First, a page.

‘I wonder why the older you are, the lonelier you get,’ my boyfriend said to me the other day. Yes, sadly, sometimes this is true.
My good friend (who’s currently doing the same Master’s degree) and I have said this over and over again: we are friendless. Most of our friends have gone back home for good and we – the ones that are left – find it difficult to forge new friendship.
Yes, everyone is anywhere but here. My best friend’s in Sydney. Half of the ‘Arts gang’ are in Singapore and UK. Others go back home to Jakarta – most are forced by their parents, and some choose Indonesia over Australia.
I know, having a partner helps a lot. At least, there’s always something to do on the weekends.
But other than that, the times when I go out with friends in a week can be counted – once. Or sometimes twice. But as a university student, shouldn’t I go out with friends every day?
If that’s the case for me, what about my boyfriend? He’s working full time and most of his friends are married or living in another country. He told me once about the good old days – when he was in his twenties and ‘the boys’ just ask each other what’s for supper every other night. He missed those days.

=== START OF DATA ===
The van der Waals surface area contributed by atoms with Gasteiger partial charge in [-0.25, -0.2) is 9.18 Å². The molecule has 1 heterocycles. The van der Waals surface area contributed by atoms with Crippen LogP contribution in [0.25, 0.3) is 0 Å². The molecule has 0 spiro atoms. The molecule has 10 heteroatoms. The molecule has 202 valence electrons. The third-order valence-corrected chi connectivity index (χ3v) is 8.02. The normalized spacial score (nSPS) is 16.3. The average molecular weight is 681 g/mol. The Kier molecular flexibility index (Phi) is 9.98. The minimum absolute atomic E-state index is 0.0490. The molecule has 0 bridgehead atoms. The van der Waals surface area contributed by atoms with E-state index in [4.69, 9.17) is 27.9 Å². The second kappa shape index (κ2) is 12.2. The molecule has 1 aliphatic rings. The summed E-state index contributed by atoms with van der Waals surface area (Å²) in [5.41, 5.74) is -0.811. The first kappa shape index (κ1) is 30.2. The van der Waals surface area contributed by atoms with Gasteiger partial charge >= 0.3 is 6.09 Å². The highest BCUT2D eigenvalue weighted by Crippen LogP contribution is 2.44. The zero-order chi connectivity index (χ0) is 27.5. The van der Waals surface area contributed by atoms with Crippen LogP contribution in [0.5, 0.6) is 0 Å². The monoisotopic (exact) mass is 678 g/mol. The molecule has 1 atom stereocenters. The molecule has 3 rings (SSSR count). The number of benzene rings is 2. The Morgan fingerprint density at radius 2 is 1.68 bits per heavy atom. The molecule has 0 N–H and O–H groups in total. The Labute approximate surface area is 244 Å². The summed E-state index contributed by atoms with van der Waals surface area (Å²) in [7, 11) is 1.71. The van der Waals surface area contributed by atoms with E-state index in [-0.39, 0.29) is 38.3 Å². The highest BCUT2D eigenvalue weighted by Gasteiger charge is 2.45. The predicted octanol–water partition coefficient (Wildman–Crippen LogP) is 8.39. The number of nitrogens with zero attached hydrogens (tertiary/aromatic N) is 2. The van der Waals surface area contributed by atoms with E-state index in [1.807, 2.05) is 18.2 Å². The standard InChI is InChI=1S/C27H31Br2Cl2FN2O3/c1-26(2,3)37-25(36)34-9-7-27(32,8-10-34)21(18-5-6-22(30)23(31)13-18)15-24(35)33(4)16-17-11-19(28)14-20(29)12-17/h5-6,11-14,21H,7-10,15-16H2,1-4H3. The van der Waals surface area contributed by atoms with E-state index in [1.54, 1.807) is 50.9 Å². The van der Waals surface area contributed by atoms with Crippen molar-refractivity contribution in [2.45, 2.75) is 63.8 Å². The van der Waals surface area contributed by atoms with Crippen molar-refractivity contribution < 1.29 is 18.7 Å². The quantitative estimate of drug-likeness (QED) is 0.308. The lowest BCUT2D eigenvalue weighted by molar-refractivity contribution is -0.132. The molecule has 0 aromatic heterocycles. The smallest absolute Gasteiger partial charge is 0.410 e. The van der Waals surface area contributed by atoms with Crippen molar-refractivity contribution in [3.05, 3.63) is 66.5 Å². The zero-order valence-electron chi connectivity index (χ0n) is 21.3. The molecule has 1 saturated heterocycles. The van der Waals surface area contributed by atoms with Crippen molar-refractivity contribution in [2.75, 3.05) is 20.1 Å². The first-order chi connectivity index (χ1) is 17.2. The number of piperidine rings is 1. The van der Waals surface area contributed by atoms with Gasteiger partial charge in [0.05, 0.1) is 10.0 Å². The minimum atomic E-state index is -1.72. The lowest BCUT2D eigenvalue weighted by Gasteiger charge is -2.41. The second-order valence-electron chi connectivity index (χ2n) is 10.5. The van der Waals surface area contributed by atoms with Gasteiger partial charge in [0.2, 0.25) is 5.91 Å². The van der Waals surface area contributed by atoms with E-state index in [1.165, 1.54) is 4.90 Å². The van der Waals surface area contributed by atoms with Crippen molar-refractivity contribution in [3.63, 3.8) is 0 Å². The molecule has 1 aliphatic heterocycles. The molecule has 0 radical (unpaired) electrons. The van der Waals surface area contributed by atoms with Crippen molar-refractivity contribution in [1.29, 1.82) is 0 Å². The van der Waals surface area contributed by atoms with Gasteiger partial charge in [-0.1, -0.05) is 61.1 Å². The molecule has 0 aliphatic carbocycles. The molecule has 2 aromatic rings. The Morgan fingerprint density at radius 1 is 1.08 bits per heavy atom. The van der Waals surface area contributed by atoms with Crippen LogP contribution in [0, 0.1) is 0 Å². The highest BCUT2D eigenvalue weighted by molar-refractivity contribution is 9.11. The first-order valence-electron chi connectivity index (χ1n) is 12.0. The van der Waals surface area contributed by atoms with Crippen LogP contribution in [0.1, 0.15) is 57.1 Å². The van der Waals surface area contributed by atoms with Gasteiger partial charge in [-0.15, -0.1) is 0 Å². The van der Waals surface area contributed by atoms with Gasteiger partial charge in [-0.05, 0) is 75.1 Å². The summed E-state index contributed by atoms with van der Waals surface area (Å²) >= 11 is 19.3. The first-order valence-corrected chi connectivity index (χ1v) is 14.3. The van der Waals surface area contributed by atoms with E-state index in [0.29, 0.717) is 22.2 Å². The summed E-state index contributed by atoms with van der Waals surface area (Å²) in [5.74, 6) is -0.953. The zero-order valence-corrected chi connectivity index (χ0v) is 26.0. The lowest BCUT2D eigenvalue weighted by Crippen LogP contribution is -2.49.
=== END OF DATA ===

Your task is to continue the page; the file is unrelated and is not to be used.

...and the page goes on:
If I’m honest, I miss my old friends too.
I miss the brunch, the coffees, the BBQ and the road trips.
The solution is to make new friends, but for me it’s not that easy. Making new friends is hard because you need to put a lot of effort (from making small talk to scheduling a meeting to learning each other’s likes and dislikes to being nice and to finally ‘click’ with each other). And I may sound old for saying this, but sometimes I’m just too lazy to do the process all over again.
Which is why I still hate networking.
So perhaps I should jot this down for my 2015 resolution: make new friends. Put a little bit more effort. Be more open to invitations and most importantly, say yes.
Photo is taken by Alicia Chan during our graduation trip around Victoria. Here’s us at Sky high, Dandenong.